Monday, June 6, 2011

Learning from Movies: The Longest Day

“Wounds my heart with a monotonous languor.”
Coded message used to alert the French Resistance

On June 6, 1944, Allied Forces landed in Normandy, France.

Their “longest day” actually started the night before, when 24000 British, American, Canadian, and Free French airborne troops dropped into France. At 6:30 AM (GMT +2), 160000 troops landed on the beaches, supported by 197500 naval and merchant navy personnel in over 5000 ships.

“The thing that’s always worried me about being one of the few is the way we keep on getting fewer.” 
– Flying Officer David Campbell, RAF (Richard Burton)

I know what you’re thinking: This is a column about movies, not history, and you’re right. Seeing as how my first column appears on Forces of Geek on the 67th anniversary of D-Day, I thought I would write about The Longest Day.


The most unbelievable things in the film are the ones that actually happened.

“Your assignment tonight is strategic. You can’t give the enemy a break. Send him to Hell.” 
– Lt. Col. Benjamin Vandervoort, 82nd Airborne (John Wayne)

“John has a long mustache.” 
- Coded message used to alert the French Resistance



In 1959, Cornelius Ryan published an oral history of the D-Day landings titled, The Longest Day.

That means that he interviewed hundreds, if not thousands, of people who were directly involved in the invasion, plus read reams and reams of letters, diaries, and official documents. By an odd coincidence, in the early 1980s, I lived in the same town he did and one of his kids rode the same bus to school that I did.

“Well, somebody’s shooting somebody. Let’s us go find this here war.” 
– Unidentified Private, 101st Airborne Division

Lessons

“Soon we shall be engaged in battle. To drive the enemy out, we must fire on our homeland. This is the price of liberty. Vive la France!”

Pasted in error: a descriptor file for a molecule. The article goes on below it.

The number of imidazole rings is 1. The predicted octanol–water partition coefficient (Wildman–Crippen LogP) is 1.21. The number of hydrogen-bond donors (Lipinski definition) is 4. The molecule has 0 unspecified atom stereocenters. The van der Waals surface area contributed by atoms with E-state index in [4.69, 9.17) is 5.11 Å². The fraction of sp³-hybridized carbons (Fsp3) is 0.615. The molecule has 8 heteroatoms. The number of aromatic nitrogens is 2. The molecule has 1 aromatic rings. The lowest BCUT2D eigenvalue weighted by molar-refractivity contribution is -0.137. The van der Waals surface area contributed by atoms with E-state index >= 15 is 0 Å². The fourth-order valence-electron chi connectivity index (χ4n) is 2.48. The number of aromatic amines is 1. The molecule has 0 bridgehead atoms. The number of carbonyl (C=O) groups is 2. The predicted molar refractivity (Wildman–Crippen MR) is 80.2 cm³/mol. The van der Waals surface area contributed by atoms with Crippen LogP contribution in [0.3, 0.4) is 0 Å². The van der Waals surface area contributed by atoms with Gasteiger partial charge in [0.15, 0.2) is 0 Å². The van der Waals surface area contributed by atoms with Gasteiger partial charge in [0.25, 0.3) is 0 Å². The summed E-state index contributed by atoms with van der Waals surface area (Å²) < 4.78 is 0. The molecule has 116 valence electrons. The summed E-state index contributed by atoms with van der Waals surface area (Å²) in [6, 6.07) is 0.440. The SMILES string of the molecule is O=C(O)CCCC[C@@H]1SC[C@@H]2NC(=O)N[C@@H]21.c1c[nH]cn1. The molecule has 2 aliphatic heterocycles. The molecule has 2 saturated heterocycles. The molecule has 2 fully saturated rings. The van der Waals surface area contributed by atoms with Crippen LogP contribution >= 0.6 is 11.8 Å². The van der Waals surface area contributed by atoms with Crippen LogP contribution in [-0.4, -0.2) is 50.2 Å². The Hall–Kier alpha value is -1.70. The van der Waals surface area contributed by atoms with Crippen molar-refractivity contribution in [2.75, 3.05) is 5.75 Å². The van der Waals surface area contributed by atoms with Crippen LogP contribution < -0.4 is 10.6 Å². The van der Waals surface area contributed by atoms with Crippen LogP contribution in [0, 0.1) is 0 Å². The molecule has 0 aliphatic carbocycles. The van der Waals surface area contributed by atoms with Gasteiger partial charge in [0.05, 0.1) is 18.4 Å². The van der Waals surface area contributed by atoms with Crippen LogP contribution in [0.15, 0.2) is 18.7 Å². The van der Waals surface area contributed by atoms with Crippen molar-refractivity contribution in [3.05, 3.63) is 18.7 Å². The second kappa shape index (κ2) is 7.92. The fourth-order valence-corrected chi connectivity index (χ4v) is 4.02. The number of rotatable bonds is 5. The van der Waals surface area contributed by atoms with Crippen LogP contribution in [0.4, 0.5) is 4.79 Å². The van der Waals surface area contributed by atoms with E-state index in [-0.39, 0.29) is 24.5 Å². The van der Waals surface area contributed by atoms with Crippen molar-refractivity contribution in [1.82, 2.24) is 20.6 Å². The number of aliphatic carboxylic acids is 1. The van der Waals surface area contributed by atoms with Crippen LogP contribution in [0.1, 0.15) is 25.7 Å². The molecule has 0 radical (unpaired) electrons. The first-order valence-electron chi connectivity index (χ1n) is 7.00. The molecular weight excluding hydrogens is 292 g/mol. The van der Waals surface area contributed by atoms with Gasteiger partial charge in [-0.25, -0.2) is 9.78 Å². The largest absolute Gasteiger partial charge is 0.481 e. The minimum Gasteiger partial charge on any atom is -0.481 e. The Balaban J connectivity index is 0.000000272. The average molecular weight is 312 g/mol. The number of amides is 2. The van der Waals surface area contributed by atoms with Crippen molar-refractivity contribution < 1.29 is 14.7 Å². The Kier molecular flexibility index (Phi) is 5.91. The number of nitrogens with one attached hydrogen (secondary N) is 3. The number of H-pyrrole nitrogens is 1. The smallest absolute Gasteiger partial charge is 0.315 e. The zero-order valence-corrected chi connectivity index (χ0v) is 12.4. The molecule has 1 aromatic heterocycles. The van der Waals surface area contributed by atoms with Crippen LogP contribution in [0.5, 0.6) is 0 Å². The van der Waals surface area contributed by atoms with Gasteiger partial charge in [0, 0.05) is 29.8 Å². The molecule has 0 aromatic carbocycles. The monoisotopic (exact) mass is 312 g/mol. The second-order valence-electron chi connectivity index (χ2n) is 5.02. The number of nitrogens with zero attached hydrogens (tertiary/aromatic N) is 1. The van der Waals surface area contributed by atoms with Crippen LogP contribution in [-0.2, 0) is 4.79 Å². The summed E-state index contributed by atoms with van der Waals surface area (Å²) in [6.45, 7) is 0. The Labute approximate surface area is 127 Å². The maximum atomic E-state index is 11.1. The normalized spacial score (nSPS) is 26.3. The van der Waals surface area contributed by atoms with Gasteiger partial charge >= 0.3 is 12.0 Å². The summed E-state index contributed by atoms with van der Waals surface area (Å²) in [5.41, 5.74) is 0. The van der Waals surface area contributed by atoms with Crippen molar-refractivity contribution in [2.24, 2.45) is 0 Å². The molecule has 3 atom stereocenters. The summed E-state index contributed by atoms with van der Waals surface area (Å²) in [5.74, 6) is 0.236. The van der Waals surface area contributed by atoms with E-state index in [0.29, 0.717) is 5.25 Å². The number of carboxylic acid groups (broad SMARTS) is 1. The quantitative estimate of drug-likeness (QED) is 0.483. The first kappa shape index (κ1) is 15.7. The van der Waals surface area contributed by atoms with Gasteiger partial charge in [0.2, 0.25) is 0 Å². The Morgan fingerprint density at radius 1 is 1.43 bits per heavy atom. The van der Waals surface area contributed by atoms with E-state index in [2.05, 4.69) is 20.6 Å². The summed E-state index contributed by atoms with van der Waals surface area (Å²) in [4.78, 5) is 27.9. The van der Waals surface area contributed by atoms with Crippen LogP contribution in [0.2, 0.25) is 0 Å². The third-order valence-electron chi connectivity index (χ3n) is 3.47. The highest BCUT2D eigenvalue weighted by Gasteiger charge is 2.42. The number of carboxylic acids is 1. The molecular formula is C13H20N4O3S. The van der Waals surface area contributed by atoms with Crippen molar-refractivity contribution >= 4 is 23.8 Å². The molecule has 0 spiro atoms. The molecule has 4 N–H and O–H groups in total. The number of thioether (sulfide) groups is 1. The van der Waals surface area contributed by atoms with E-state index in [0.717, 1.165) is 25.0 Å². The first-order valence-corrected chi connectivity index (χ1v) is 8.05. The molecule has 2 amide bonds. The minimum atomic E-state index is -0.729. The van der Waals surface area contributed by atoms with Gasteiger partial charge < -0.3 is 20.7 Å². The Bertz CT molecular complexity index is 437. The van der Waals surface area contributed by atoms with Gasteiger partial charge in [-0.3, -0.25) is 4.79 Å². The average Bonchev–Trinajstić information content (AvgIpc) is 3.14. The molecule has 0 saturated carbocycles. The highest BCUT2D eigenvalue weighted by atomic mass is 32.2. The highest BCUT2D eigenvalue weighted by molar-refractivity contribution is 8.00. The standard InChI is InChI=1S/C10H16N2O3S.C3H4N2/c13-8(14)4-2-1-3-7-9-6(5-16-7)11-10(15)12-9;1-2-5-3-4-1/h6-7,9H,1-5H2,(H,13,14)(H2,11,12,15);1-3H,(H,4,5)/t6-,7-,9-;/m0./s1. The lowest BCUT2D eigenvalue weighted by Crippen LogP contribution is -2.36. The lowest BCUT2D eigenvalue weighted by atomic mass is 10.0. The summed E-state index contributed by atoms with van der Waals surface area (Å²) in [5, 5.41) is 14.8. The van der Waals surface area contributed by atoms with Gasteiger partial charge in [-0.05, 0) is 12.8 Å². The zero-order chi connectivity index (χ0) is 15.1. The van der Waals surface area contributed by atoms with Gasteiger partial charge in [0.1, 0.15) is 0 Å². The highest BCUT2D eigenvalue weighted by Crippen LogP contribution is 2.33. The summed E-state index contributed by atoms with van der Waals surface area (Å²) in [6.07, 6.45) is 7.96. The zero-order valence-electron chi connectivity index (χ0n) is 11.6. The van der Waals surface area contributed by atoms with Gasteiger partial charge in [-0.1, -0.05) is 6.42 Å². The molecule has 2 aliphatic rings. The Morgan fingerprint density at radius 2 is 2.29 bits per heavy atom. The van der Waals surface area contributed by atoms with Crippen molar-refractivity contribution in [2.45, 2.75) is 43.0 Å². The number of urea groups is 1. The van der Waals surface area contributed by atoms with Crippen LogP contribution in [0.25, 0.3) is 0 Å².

–Rear Admiral Jaujard, Free French Navy (Jean Servais)

In 1962, Daryl Zanuck released a movie of the same title. Here are a few lessons you can take away from the movie, and the making of it.
  • When you believe in something, fight for it. Twentieth-Century Fox was in financial troubles due to cost overruns on Cleopatra. The company forced Daryl Zanuck to accept a fixed budget for The Longest Day. When he went over, he started paying out of his own pockets. When the studio threatened to shut him down to free up funds for Cleopatra, he flew New York, took back control of the company he founded, and then personally brought filming of Cleopatra under control. Zanuck knew how to fight.
  • No nationality has a monopoly on courage.
  • When you commit, hold nothing back.
  • Small things add up, and make all the difference. German general officers could not get Hitler’s permission to release their reserves of armor because Hitler took a sleeping pill. The weather in Western Europe originates in the Atlantic. The British islands, being further in the Atlantic, got advance information about the weather (especially after breaking the back of the German U-boat fleet). That gave the Allies a tiny piece of information that led Eisenhower to approve the landings when the Germans thought the weather too stormy.
  • Don’t get pigeonholed. Sean Connery plays an Irish soldier, Flanagan, in this movie. As a side note, Connery asked that his scenes be filmed quickly so he could get to his next film, which was Dr. No. Two future Bond villains appear in The Longest Day, Curd Jurgens and Gert Frobe.
  • The crazier things get, the simpler your response should be. “I don't have to tell you the score, you all know it. Only two kinds of people are going to stay on this beach, the ones that are already dead, and the ones that are going to die. Now get off your butts!” – Brig. Gen. Norman Cota, 29th Infantry (Robert Mitchum)
  • Watch your mouth. Daryl Zanuck said in an interview that he didn't think much of actors forming their own production companies, singling out The Alamo (produced by John Wayne's company) for criticism. When Zanuck approached Wayne for a role in The Longest Day, the Duke held out for ten times what other famous actors got for their roles, and Zanuck paid it.
The Piper

“Most of you had your feet wet before – Dunkirk, Dieppe, Norway – and we all know what it means to be driven into the sea. In a few hours, we’re going back, from the sea, and this time we’re going to stay. There’s no time for any sob stuff about England, home, and beauty. But remember our people have had a rough time of it for four and a half years. They’ve earned the final victory. Let’s give it to them. And to our French comrades in arms, I say Bon Chance!”